Bankruptcy is a challenging financial setback that can have an impact on your credit score, making it difficult to get new credit and if you do, you may pay higher interest rates.
However, continually missing payments prolongs the impact on your credit, whereas filing for bankruptcy can provide you with a fresh start that allows you to rebuild your credit over time.
Check your credit report regularly
In 2022, 387,721 people filed for bankruptcy according to U.S. Courts, and all of these individuals had to review their credit reports before beginning their credit rebuilding processes. You can get a free copy of your credit report from the three major credit bureaus: Experian, Equifax and TransUnion. Look for inaccuracies or discrepancies and dispute any errors you find.
Establish a budget
Create a budget to help you manage your finances post-bankruptcy. Calculate your monthly income and expenses and allocate your resources wisely. Then, set up reminders or automatic payments so you never miss a payment due date. Also, pay down your existing debts, starting with high-interest loans or credit cards.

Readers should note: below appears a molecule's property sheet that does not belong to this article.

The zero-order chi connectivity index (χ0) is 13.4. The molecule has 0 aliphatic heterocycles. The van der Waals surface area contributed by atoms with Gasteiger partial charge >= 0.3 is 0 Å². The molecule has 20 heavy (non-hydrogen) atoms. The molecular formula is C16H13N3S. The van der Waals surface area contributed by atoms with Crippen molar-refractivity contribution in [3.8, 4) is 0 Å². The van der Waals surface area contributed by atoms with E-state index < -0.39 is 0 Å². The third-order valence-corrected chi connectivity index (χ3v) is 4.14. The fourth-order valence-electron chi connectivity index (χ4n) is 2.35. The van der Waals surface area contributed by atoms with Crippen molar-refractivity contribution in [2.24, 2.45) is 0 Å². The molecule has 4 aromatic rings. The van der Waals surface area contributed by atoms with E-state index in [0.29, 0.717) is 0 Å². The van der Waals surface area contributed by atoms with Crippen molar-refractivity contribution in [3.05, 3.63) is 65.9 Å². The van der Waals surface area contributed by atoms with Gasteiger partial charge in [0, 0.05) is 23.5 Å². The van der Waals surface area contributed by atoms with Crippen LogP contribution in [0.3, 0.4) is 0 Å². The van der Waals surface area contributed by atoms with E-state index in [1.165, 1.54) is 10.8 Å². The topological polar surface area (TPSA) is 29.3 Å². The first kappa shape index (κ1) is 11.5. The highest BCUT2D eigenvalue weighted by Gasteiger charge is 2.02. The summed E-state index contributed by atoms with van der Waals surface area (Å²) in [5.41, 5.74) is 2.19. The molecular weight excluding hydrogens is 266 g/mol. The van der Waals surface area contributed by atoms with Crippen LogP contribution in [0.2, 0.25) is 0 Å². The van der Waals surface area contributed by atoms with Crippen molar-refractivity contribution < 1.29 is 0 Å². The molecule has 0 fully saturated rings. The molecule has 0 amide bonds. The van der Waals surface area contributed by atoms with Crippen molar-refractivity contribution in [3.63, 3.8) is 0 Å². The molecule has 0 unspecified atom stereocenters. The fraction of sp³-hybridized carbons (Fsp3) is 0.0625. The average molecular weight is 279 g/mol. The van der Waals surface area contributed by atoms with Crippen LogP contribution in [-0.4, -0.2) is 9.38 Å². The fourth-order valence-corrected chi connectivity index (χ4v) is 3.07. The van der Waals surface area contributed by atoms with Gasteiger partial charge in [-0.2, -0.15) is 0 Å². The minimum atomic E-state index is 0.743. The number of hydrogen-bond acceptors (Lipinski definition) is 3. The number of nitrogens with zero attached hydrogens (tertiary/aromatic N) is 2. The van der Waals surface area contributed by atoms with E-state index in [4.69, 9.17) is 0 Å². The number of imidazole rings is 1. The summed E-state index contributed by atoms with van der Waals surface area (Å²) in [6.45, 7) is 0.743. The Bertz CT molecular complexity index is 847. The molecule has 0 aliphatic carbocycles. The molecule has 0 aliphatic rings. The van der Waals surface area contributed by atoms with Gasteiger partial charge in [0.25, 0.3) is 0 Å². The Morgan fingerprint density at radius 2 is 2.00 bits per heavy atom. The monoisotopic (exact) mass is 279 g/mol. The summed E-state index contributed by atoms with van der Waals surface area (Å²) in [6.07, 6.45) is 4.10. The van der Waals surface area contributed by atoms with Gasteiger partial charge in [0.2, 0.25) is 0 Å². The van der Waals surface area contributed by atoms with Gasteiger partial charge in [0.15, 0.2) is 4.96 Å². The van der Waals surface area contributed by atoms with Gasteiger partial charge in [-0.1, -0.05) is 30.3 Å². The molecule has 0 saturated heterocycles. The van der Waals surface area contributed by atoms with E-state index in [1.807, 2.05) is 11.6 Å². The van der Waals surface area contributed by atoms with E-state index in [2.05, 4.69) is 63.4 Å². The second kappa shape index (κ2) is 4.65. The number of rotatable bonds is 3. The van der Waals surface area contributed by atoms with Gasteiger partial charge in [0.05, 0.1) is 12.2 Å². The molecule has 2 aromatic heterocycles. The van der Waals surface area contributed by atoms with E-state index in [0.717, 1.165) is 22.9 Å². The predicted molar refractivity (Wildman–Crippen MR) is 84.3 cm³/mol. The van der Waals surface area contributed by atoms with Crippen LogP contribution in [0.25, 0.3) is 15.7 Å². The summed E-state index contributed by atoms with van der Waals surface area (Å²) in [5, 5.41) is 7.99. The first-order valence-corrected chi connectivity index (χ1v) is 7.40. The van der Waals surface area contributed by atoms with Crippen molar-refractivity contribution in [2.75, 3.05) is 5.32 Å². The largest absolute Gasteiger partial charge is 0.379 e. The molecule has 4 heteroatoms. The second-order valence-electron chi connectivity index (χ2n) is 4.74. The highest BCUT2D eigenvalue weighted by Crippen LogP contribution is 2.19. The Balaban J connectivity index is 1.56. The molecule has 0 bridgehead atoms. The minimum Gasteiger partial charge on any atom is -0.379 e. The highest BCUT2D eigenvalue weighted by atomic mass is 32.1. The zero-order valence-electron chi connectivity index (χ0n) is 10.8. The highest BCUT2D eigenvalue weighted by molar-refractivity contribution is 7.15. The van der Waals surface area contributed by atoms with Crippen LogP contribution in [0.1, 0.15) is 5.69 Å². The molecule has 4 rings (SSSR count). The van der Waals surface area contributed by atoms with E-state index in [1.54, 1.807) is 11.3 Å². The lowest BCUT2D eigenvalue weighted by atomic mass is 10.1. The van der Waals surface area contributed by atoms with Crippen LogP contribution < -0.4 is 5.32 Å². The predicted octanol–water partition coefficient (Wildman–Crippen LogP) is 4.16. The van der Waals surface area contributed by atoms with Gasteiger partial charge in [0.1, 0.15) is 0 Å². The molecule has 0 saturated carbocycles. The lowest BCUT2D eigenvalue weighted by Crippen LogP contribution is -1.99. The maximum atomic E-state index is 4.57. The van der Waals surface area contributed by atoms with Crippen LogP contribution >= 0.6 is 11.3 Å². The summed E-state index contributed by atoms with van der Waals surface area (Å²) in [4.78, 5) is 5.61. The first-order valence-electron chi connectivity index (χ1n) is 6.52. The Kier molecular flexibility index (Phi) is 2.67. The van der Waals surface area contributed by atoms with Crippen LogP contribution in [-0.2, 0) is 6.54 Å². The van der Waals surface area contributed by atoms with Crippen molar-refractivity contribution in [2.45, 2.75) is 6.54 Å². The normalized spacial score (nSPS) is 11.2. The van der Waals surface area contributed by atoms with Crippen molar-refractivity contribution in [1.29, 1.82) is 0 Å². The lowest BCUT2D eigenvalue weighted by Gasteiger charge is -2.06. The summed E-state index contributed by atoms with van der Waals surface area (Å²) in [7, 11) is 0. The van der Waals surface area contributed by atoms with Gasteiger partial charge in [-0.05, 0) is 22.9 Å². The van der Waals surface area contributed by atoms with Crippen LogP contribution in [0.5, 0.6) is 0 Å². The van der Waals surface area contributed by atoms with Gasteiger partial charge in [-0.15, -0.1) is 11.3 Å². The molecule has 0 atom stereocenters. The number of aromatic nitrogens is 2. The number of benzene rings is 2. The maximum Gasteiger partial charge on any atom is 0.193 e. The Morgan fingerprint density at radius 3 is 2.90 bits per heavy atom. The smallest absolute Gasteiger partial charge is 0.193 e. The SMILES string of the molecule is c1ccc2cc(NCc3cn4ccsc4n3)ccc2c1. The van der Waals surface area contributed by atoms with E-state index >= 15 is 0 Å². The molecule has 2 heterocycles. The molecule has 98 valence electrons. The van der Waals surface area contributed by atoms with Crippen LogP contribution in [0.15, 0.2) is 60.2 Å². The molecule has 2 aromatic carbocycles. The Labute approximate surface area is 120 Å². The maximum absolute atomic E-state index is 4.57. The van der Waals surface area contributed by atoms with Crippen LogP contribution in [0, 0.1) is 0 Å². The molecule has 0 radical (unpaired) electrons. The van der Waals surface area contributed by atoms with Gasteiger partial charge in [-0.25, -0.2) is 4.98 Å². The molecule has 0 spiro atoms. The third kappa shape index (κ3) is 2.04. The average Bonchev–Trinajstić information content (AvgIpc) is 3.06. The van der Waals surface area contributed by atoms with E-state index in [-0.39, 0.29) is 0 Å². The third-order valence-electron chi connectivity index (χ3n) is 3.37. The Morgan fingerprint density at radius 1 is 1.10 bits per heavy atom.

Diversify your credit portfolio
Get a mix of different types of credit accounts, such as credit cards, installment loans and mortgages. Start with a secured credit card. You provide a security deposit that acts as collateral for the credit limit. Use this card responsibly and make timely payments and you will demonstrate your creditworthiness over time.
However, be selective in applying for new credit accounts, and only take on what you can manage comfortably. Too many credit inquiries can negatively affect your credit score.
Rebuilding your credit takes time, but with diligence and responsible financial habits, your credit score will gradually improve. Do not feel discouraged by setbacks and stay committed to your financial goals.